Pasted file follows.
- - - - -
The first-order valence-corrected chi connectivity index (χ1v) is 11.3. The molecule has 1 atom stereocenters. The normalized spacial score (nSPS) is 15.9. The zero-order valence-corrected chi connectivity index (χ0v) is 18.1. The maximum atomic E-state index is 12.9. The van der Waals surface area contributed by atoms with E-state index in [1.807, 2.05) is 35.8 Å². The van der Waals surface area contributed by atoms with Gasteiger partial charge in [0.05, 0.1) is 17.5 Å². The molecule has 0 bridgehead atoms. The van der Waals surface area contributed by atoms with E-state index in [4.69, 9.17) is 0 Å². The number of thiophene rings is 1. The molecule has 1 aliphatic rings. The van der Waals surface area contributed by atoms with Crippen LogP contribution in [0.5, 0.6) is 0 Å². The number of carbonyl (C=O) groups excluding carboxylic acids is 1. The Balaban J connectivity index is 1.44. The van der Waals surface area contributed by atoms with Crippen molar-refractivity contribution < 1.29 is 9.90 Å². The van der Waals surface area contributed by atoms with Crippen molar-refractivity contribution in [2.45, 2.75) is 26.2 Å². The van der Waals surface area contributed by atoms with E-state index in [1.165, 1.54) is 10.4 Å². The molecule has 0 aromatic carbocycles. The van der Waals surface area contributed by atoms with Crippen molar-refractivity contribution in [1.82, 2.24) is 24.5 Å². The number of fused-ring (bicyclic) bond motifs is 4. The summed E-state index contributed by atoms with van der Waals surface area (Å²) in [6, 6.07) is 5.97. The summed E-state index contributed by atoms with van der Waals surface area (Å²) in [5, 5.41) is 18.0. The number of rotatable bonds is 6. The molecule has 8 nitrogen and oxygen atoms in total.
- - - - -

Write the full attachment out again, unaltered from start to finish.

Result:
The first-order valence-corrected chi connectivity index (χ1v) is 11.3. The molecule has 1 atom stereocenters. The normalized spacial score (nSPS) is 15.9. The zero-order valence-corrected chi connectivity index (χ0v) is 18.1. The maximum atomic E-state index is 12.9. The van der Waals surface area contributed by atoms with E-state index in [1.807, 2.05) is 35.8 Å². The van der Waals surface area contributed by atoms with Gasteiger partial charge in [0.05, 0.1) is 17.5 Å². The molecule has 0 bridgehead atoms. The van der Waals surface area contributed by atoms with E-state index in [4.69, 9.17) is 0 Å². The number of thiophene rings is 1. The molecule has 1 aliphatic rings. The van der Waals surface area contributed by atoms with Crippen LogP contribution in [0.5, 0.6) is 0 Å². The number of carbonyl (C=O) groups excluding carboxylic acids is 1. The Balaban J connectivity index is 1.44. The van der Waals surface area contributed by atoms with Crippen molar-refractivity contribution < 1.29 is 9.90 Å². The van der Waals surface area contributed by atoms with Crippen molar-refractivity contribution in [2.45, 2.75) is 26.2 Å². The van der Waals surface area contributed by atoms with E-state index in [1.165, 1.54) is 10.4 Å². The molecule has 0 aromatic carbocycles. The van der Waals surface area contributed by atoms with Crippen molar-refractivity contribution in [1.82, 2.24) is 24.5 Å². The number of fused-ring (bicyclic) bond motifs is 4. The summed E-state index contributed by atoms with van der Waals surface area (Å²) in [6, 6.07) is 5.97. The summed E-state index contributed by atoms with van der Waals surface area (Å²) in [5, 5.41) is 18.0. The number of rotatable bonds is 6. The molecule has 8 nitrogen and oxygen atoms in total.